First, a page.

Maximize Your Credit

Helpful Hints for Real Estate Investors and Other Mortgage Shoppers

building credit score
If you're in the market for real estate, what do you do first? Do you: a) find a really great property and head to the bank to take out a loan, or b) get approved for the best loan possible and then look for an appropriate property? If you're like most people you probably said "a."

But according to real estate investing insider F. Michael Johnson, you're putting the cart before the horse. Whether you're looking for an investment property or a home to live in, it pays to take care of financing issues first. And one of those issues-a critical one-is your credit score.

"Most people probably don't even think of their credit score until they find a property they want and are desperate to get a loan," says Johnson, author of Borrow Your Way to Wealth: How to start with nearly nothing and end up rich in real estate! (Acacia Publishing, 2004). "But if you wait until then, you've lost your leverage. I strongly advise any potential real estate buyer to get his or her financial ducks in a row now-long before they start looking at a house to live in or a duplex to rent out."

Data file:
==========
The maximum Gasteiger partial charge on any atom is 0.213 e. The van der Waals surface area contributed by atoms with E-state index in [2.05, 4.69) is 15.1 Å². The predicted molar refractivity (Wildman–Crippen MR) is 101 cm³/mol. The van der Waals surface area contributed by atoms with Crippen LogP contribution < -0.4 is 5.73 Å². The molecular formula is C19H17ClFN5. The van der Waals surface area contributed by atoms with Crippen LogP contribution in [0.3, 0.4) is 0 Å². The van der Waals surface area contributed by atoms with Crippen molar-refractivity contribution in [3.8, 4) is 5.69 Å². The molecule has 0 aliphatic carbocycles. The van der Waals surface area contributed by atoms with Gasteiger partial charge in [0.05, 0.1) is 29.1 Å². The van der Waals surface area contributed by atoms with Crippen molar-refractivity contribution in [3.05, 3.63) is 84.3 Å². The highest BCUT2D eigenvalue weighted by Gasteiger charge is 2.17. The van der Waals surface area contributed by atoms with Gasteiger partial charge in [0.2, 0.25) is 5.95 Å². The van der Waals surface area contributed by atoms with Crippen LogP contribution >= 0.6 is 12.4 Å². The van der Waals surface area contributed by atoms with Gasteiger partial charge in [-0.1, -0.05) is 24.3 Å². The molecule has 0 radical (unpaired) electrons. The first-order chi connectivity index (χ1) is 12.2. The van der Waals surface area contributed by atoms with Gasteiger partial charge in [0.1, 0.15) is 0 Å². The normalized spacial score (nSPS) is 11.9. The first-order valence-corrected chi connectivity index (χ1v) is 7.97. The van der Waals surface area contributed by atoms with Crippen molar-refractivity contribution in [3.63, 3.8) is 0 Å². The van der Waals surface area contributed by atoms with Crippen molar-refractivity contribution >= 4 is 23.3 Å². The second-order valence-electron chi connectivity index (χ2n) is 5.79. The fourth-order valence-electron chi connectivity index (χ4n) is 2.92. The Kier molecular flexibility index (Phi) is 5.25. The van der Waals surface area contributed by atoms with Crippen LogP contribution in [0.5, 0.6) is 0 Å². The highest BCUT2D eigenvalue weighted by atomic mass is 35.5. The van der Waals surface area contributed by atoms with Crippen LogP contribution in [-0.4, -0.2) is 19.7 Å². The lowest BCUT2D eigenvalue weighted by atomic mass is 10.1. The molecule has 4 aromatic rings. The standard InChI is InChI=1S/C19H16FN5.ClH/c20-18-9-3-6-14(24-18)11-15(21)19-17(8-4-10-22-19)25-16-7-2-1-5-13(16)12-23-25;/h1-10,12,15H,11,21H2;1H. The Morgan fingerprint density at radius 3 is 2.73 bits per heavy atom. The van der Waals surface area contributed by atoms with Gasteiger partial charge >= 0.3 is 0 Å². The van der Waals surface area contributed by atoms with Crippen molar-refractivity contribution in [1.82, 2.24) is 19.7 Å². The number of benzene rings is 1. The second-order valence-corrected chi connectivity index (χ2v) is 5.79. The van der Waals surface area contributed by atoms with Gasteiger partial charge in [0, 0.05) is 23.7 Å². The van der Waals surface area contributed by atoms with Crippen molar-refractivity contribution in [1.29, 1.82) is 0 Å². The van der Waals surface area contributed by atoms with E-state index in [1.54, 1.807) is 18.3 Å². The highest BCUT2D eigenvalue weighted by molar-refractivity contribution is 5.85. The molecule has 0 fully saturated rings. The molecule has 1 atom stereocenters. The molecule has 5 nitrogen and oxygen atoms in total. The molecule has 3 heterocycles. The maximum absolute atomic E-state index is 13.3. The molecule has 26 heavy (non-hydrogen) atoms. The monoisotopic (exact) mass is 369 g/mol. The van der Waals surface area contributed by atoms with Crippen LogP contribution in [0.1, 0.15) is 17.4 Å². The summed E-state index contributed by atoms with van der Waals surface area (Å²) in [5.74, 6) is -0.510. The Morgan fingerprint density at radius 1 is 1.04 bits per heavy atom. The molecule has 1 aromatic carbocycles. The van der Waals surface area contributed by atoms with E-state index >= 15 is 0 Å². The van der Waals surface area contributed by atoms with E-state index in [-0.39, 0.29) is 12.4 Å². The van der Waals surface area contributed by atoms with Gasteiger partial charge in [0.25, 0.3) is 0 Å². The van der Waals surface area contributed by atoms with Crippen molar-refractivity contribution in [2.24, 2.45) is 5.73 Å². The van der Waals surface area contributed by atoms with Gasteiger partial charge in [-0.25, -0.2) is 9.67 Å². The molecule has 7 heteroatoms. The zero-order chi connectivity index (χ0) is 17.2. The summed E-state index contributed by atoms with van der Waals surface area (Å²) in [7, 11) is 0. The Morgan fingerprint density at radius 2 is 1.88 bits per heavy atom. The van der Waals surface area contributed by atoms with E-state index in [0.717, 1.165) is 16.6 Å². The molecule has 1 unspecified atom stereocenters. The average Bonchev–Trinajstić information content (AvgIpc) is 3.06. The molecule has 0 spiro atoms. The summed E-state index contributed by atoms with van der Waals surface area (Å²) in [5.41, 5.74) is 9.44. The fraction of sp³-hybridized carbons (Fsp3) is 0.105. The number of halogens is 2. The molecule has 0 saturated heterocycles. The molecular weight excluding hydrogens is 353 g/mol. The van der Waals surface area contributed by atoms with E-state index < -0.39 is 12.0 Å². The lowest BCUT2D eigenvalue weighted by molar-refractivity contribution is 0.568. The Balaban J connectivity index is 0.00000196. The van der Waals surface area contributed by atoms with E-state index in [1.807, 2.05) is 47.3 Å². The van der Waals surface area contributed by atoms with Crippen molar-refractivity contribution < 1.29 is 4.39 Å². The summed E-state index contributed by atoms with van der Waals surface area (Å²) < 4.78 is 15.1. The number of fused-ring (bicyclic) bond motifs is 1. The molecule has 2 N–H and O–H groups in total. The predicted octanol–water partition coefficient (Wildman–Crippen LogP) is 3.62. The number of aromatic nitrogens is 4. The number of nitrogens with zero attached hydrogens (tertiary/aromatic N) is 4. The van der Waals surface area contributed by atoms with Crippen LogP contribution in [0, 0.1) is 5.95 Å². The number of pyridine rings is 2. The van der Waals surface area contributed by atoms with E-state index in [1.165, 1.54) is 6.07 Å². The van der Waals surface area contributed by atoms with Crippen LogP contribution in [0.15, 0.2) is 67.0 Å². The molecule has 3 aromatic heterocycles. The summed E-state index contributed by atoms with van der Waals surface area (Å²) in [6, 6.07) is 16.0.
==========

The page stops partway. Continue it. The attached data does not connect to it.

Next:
In days gone by, most credit decisions were made based upon an underwriter's ability to navigate through your credit report, explains Johnson. The trouble with this process was that subjectivity could have far too much to do with the underwriter's decision to bring much comfort to the lending industry overall. Thus, with necessity once again being the mother of invention, a tool called credit scoring was created.

Today, the three big credit bureaus' reports now come with a credit score. And just how important is this score, you may ask? Well, for starters, scores are being used to determine your creditworthiness for most consumer credit purchases. They are now as a matter of course being widely used to determine your insurance rates and even whether you can qualify to rent an apartment.

The trouble with credit scoring is that consumers, for the most part, have no idea how credit scores are calculated or, worse than that, how to improve their score. Johnson explains both, below:

The Basics: How to Check-and Correct-Your Credit Score

STEP ONE: Obtain a copy of your credit report from each of the big three credit bureaus. Presently, they are available for approximately $8 each. Credit reports can be ordered either online or by contacting each bureau individually at the addresses below:


P.O. Box 740241

Atlanta, Georgia 3074-0241


Experien: (formerly TRW)

P.O. Box 2104

Allen, Texas 75013-2104



P.O. Box 34012

Fullerton, California 92634